State announces $5M in meat-processing grants 

Enterprise file photo — Saranac Hale Spencer
A sheep, unprocessed.

ALBANY COUNTY — Local meat processors have a shot at obtaining a portion of $5 million announced by the state this week to be dedicated toward an effort to establish or enhance meat-processing operations in New York State. 

The deadline for applications, which are to be submitted through the Hudson Valley AgriBusiness Development Corporation, is June 21 this year. 

Up to $250,000 will be awarded on a reimbursement basis to applicants who “have a detailed project plan and project proposal that outlines the expansion/retention or establishment of a [United States Department of Agriculture] meat processing facility in New York State,” according to the HVADC website. 

Proposals must also include a detailed budget and timeline, the site states. Matching funds will be required at a value of 10 percent for grants under $100,000, and 20 percent for grants over that amount. 

Money “may be used for acquisition of machinery and/or equipment, installation or renovation/leasehold improvements of an existing building, or the acquisition of fixtures,” the site says. 

The purpose of the funding is to bolster New York State agriculture after the COVID-19 pandemic brought food resiliency front and center over the past few years, according to a press release from the state’s Department of Agriculture and Markets. 

Meat processing in particular was heavily affected by the pandemic, as The Enterprise reported last year, because the majority of the market is controlled by just a small number of very large companies like Tyson, Cargill, and Hormel. 

When the coronavirus ran through those companies’ workforces, it severely limited the ability of local farmers to get their animals processed.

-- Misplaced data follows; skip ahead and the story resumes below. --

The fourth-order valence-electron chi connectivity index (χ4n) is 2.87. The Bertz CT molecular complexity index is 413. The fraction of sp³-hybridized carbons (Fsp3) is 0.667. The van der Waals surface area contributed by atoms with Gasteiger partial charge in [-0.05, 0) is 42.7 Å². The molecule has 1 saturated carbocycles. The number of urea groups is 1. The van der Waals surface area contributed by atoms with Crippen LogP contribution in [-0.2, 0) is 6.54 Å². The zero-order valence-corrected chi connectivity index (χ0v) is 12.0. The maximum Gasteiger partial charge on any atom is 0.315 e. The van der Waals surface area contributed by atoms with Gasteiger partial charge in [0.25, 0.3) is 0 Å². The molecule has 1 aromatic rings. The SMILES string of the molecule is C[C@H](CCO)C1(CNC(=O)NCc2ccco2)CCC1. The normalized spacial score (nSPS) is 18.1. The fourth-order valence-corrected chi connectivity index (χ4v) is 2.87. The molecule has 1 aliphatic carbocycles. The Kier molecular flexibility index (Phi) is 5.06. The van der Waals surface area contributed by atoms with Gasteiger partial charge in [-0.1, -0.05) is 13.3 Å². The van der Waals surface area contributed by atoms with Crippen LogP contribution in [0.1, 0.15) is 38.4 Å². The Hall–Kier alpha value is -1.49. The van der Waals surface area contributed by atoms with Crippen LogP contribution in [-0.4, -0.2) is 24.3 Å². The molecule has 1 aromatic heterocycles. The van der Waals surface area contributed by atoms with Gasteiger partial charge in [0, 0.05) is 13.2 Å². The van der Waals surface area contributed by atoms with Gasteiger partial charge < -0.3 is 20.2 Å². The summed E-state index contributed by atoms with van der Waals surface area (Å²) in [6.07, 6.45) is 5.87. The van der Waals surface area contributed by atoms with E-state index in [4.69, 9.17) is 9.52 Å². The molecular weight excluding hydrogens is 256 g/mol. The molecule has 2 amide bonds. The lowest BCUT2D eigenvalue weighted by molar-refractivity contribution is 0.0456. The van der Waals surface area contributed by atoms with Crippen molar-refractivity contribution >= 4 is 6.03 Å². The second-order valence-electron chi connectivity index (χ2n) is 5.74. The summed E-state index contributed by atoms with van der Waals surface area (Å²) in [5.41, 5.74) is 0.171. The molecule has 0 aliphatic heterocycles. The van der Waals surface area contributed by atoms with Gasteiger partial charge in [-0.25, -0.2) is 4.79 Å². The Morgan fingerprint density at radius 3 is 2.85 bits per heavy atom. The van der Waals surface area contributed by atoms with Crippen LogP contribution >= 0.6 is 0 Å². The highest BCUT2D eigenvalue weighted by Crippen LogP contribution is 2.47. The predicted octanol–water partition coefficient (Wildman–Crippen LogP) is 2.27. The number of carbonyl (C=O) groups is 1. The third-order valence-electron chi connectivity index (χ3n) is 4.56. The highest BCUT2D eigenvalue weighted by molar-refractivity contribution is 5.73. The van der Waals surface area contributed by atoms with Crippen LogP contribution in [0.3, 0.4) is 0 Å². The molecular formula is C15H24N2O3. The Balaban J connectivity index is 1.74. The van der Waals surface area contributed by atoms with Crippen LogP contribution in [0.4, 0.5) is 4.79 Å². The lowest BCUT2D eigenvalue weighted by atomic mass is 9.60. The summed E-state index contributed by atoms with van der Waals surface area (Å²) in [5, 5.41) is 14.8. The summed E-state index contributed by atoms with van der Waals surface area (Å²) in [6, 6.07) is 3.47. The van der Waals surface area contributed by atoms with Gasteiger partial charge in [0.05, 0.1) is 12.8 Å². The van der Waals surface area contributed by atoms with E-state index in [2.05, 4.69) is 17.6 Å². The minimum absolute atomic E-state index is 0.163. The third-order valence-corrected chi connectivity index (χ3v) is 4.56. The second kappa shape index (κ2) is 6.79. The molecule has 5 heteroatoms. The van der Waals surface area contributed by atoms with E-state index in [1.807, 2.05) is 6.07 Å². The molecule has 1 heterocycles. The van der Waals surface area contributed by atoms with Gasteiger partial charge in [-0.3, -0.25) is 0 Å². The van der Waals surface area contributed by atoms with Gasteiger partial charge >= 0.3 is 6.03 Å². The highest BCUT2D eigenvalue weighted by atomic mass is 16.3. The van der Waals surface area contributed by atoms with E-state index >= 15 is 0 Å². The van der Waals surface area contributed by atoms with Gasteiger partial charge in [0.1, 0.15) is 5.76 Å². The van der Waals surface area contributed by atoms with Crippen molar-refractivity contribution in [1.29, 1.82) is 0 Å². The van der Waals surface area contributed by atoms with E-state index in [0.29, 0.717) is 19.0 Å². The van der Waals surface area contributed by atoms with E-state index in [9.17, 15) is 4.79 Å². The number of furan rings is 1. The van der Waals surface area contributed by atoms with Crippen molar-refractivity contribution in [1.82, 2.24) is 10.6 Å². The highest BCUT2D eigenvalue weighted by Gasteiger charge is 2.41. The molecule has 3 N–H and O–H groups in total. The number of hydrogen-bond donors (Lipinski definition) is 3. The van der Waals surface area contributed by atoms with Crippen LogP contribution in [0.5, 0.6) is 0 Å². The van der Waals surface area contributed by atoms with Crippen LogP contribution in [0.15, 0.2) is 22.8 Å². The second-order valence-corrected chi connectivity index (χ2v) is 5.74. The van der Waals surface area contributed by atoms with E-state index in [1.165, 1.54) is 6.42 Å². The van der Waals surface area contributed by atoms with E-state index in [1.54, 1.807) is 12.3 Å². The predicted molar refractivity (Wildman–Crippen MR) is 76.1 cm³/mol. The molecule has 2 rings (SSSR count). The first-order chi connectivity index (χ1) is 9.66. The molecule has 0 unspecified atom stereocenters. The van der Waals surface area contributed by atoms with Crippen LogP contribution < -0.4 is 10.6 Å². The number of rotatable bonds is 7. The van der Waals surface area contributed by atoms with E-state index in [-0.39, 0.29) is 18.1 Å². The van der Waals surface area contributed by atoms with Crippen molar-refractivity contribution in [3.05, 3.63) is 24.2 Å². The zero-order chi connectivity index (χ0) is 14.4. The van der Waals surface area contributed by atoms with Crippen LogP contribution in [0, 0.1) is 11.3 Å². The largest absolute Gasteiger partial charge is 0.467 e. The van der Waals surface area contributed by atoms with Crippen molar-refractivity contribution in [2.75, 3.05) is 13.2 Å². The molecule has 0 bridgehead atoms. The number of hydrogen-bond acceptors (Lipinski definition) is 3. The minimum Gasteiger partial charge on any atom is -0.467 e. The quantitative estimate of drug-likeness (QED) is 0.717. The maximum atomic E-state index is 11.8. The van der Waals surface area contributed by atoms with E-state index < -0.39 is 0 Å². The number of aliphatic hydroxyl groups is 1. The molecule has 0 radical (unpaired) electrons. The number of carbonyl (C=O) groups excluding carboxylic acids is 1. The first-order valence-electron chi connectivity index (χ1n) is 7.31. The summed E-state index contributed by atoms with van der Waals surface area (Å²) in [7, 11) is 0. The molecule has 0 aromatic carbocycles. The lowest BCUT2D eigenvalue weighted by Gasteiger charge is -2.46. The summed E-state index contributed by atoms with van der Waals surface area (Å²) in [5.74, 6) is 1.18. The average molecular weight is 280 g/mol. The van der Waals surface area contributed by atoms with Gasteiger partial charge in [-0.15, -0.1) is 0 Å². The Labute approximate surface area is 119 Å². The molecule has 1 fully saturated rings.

Knox Agricultural Committee Chairman Gary Kleppel told the town board last year, “In our town, and in our state, we’re experiencing a meat crisis … And one of the biggest problems is that you can’t get an appointment at a processing plant. We are short processing plants. And there’s even evidence that we’ve collected that, when the plants in the midwest, which were processing 200,000 animals a week, closed down, a lot of those animals ended up in the Northeast.”

At least one farm in the rural town had closed down in part because of the difficulties processing meat efficiently, he said. 

There are several hundred meat-processing facilities in New York state, but more than half of them are custom exempt, according to Cornell Cooperative Extension, meaning that they can only sell meat to order, rather than process it and put it out for sale, the way federally inspected facilities can. 

The state money may help with that. 

In a study, Cornell found that, while only 20.3 percent of custom-exempt processing facilities would be interested in transitioning to an operation sanctioned by the USDA without monetary assistance, more than 30 percent would be interested if they had assistance. An additional 8 percent that had said they were uninterested without funding would “maybe” be interested, with funding. 

 

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